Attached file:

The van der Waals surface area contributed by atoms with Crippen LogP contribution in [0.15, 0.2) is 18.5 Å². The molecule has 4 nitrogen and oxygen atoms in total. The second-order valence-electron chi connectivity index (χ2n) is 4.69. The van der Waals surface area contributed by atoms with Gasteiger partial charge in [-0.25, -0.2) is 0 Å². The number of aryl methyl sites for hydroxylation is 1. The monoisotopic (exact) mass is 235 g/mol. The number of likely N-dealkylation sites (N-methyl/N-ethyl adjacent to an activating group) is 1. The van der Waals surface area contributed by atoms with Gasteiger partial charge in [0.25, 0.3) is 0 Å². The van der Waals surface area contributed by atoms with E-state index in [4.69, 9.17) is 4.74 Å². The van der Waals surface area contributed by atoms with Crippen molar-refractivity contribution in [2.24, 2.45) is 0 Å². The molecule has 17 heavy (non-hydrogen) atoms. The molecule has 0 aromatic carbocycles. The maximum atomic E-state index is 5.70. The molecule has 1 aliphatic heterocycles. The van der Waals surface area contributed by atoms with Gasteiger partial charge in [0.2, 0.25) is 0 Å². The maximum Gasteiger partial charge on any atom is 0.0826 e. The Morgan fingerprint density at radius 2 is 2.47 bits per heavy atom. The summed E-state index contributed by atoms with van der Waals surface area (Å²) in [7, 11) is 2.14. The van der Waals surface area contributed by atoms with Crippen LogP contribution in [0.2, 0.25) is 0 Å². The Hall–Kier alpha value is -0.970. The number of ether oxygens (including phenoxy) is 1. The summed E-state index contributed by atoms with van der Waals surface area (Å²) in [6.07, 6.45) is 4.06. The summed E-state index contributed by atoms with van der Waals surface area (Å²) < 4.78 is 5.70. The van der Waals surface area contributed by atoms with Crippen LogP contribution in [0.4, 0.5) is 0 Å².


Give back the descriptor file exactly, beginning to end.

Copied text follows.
The van der Waals surface area contributed by atoms with Crippen LogP contribution in [0.15, 0.2) is 18.5 Å². The molecule has 4 nitrogen and oxygen atoms in total. The second-order valence-electron chi connectivity index (χ2n) is 4.69. The van der Waals surface area contributed by atoms with Gasteiger partial charge in [-0.25, -0.2) is 0 Å². The number of aryl methyl sites for hydroxylation is 1. The monoisotopic (exact) mass is 235 g/mol. The number of likely N-dealkylation sites (N-methyl/N-ethyl adjacent to an activating group) is 1. The van der Waals surface area contributed by atoms with Gasteiger partial charge in [0.25, 0.3) is 0 Å². The van der Waals surface area contributed by atoms with E-state index in [4.69, 9.17) is 4.74 Å². The van der Waals surface area contributed by atoms with Crippen molar-refractivity contribution in [2.24, 2.45) is 0 Å². The molecule has 17 heavy (non-hydrogen) atoms. The molecule has 0 aromatic carbocycles. The maximum atomic E-state index is 5.70. The molecule has 1 aliphatic heterocycles. The van der Waals surface area contributed by atoms with Gasteiger partial charge in [0.2, 0.25) is 0 Å². The maximum Gasteiger partial charge on any atom is 0.0826 e. The Morgan fingerprint density at radius 2 is 2.47 bits per heavy atom. The summed E-state index contributed by atoms with van der Waals surface area (Å²) in [7, 11) is 2.14. The van der Waals surface area contributed by atoms with Crippen LogP contribution in [0.2, 0.25) is 0 Å². The Hall–Kier alpha value is -0.970. The number of ether oxygens (including phenoxy) is 1. The summed E-state index contributed by atoms with van der Waals surface area (Å²) in [6.07, 6.45) is 4.06. The summed E-state index contributed by atoms with van der Waals surface area (Å²) < 4.78 is 5.70. The van der Waals surface area contributed by atoms with Crippen LogP contribution in [0.4, 0.5) is 0 Å².